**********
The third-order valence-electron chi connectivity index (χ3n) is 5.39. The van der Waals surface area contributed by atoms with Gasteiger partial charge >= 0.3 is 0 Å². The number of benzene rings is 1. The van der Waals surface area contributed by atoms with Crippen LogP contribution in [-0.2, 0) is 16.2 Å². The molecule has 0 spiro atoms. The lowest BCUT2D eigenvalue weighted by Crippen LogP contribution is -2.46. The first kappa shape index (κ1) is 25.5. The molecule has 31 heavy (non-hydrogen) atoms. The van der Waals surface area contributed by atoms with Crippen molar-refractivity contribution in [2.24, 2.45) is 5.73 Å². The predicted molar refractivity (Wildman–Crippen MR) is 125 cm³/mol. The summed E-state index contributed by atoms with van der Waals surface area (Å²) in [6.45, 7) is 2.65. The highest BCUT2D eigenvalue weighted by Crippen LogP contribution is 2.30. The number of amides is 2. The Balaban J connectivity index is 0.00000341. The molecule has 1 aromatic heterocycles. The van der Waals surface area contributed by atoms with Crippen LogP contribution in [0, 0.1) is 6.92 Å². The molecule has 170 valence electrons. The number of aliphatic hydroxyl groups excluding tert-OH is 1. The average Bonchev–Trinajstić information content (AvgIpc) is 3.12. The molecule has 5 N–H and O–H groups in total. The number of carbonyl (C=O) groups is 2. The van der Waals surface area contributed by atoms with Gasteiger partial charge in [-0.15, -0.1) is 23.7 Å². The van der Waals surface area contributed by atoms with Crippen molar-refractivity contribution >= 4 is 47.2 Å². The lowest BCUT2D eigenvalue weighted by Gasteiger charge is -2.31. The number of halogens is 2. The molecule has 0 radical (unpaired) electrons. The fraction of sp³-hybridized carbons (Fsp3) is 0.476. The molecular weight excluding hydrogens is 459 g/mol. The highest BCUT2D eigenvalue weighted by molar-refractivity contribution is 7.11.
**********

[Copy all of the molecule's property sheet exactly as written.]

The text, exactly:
The third-order valence-electron chi connectivity index (χ3n) is 5.39. The van der Waals surface area contributed by atoms with Gasteiger partial charge >= 0.3 is 0 Å². The number of benzene rings is 1. The van der Waals surface area contributed by atoms with Crippen LogP contribution in [-0.2, 0) is 16.2 Å². The molecule has 0 spiro atoms. The lowest BCUT2D eigenvalue weighted by Crippen LogP contribution is -2.46. The first kappa shape index (κ1) is 25.5. The molecule has 31 heavy (non-hydrogen) atoms. The van der Waals surface area contributed by atoms with Crippen molar-refractivity contribution in [2.24, 2.45) is 5.73 Å². The predicted molar refractivity (Wildman–Crippen MR) is 125 cm³/mol. The summed E-state index contributed by atoms with van der Waals surface area (Å²) in [6.45, 7) is 2.65. The highest BCUT2D eigenvalue weighted by Crippen LogP contribution is 2.30. The number of amides is 2. The Balaban J connectivity index is 0.00000341. The molecule has 1 aromatic heterocycles. The van der Waals surface area contributed by atoms with Crippen LogP contribution in [0, 0.1) is 6.92 Å². The molecule has 170 valence electrons. The number of aliphatic hydroxyl groups excluding tert-OH is 1. The average Bonchev–Trinajstić information content (AvgIpc) is 3.12. The molecule has 5 N–H and O–H groups in total. The number of carbonyl (C=O) groups is 2. The van der Waals surface area contributed by atoms with Gasteiger partial charge in [-0.15, -0.1) is 23.7 Å². The van der Waals surface area contributed by atoms with Crippen molar-refractivity contribution >= 4 is 47.2 Å². The lowest BCUT2D eigenvalue weighted by Gasteiger charge is -2.31. The number of halogens is 2. The molecule has 0 radical (unpaired) electrons. The fraction of sp³-hybridized carbons (Fsp3) is 0.476. The molecular weight excluding hydrogens is 459 g/mol. The highest BCUT2D eigenvalue weighted by molar-refractivity contribution is 7.11.